Novick, Oregon Walks, and The Oregonian weigh in on transportation spending priorities

Novick, Oregon Walks, and The Oregonian weigh in on transportation spending priorities

SE 136th Press Conference-1

Steve Novick is setting the stage
for the upcoming debate about
transportation spending.
(Photo by J. Maus/BikePortland)

If The Oregonian’s opinion pages are any indication, the City’s campaign to persuade Portlanders to help fund transportation investments is heating up.

On New Year’s Day, the leader of a local walking advocacy group called on Transportation Commissioner Steve Novick and Mayor Charlie Hales to step up for street safety. Then on Saturday (1/11), Novick used The Oregonian’s opinion section to publish his plea for more money to spend on “investments in sidewalks, flashing beacons and other pedestrian amenities.” One day prior to Novick’s article, the Oregonian Editorial Board shared their perspective on what our transportation spending priorities should be

Novick’s article comes as walking advocates pressure the city to step up in light of the 10 people who died while walking in 2013 and while the Portland Bureau of Transportation assembles the pieces of a major campaign to raise new revenue.

Oregon Walks president Aaron Brown also published a guest article in The Oregonian that referred to the deaths as a “public health epidemic.” Brown’s piece opened with, “In Portland, you should be able to walk your dog across the street without fear that you won’t make it to the other side.”

In his piece on Saturday, Novick said he agrees with Brown.

Here’s an excerpt from Novick’s article:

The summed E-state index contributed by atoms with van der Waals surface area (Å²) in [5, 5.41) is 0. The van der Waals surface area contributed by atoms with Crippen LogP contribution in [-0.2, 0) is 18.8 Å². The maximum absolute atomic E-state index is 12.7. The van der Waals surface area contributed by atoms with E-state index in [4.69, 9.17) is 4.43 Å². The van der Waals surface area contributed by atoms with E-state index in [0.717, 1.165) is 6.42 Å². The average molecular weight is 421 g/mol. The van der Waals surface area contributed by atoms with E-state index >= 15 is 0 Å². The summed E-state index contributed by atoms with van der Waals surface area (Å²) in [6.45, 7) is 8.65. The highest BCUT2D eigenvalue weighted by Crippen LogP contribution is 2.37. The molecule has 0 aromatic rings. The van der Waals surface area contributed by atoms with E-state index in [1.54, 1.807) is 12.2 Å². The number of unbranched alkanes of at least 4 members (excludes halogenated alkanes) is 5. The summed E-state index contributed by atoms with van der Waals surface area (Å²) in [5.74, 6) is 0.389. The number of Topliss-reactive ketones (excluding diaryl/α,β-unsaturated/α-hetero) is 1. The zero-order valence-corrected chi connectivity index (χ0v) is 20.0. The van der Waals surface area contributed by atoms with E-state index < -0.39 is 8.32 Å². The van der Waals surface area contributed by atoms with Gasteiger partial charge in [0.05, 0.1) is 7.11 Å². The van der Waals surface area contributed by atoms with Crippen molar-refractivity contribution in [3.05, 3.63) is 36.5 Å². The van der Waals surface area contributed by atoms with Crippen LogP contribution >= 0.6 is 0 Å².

“Aaron Brown is right: Pedestrian fatalities are terrible tragedies, some of which could be avoided by making investments in sidewalks, flashing beacons and other pedestrian amenities. Brown is also right that East Portland has a disproportionate share of pedestrian collisions, in part because it has a disproportionate share of dangerous intersections and streets without sidewalks… The need for additional investments in safety improvements is one of the reasons Mayor Charlie Hales and I have made it clear that we think it will be necessary to raise additional revenue for transportation in Portland.The need for additional investments in safety improvements is one of the reasons Mayor Charlie Hales and I have made it clear that we think it will be necessary to raise additional revenue for transportation in Portland.”

As we reported last month, Novick plans to use every possible opportunity that arises to promote what many people believe will be a new “street fee” to fund transportation infrastructure.

While Novick and Brown are putting sidewalks and safer crossings front and center in the discussion about transportation spending, The Oregonian Editorial Board’s recent foray into the same topic made no mention of them. In their article published on Friday (January 10th), The Oregonian Editorial Board stumped for “unimpeded” auto traffic flow and more, wider roads. Their article painted a picture of frustration for people who drive and deal with congestion on Portland area highways while it dismissed the role of bicycles and mass transit.

The Oregonian editors blamed “a profusion of bicyclists competing for limited space on roadsides” as just one reason why, “People often struggle to get to their destinations on time.” While they gave a nod to bicycles as, “an efficient, healthful mode of transit that needs to find expansion through a deeper integration into greater Portland’s transportation infrastructure,” they said instead of aspiring to be the “next Amsterdam” the “more realistic and productive conversation turns on how to make things better for both cars and bikes…”

The Oregonian’s top thinkers aspire to a future that looks like the fantasy landscape we often see in car commercials. “Unimpeded circulation within the city,” they write in the final line, “and throughout its suburbs, is the region’s lifeblood.”

With a citywide transportation funding package imminent, we expect a lot more opinions to be shared in the coming months. In that time, Portland will have to decide the balance of our priorities. Will it be possible to create (and fund) conditions for “unimpeded circulation with the city” while still making our streets safe to walk and bike on?

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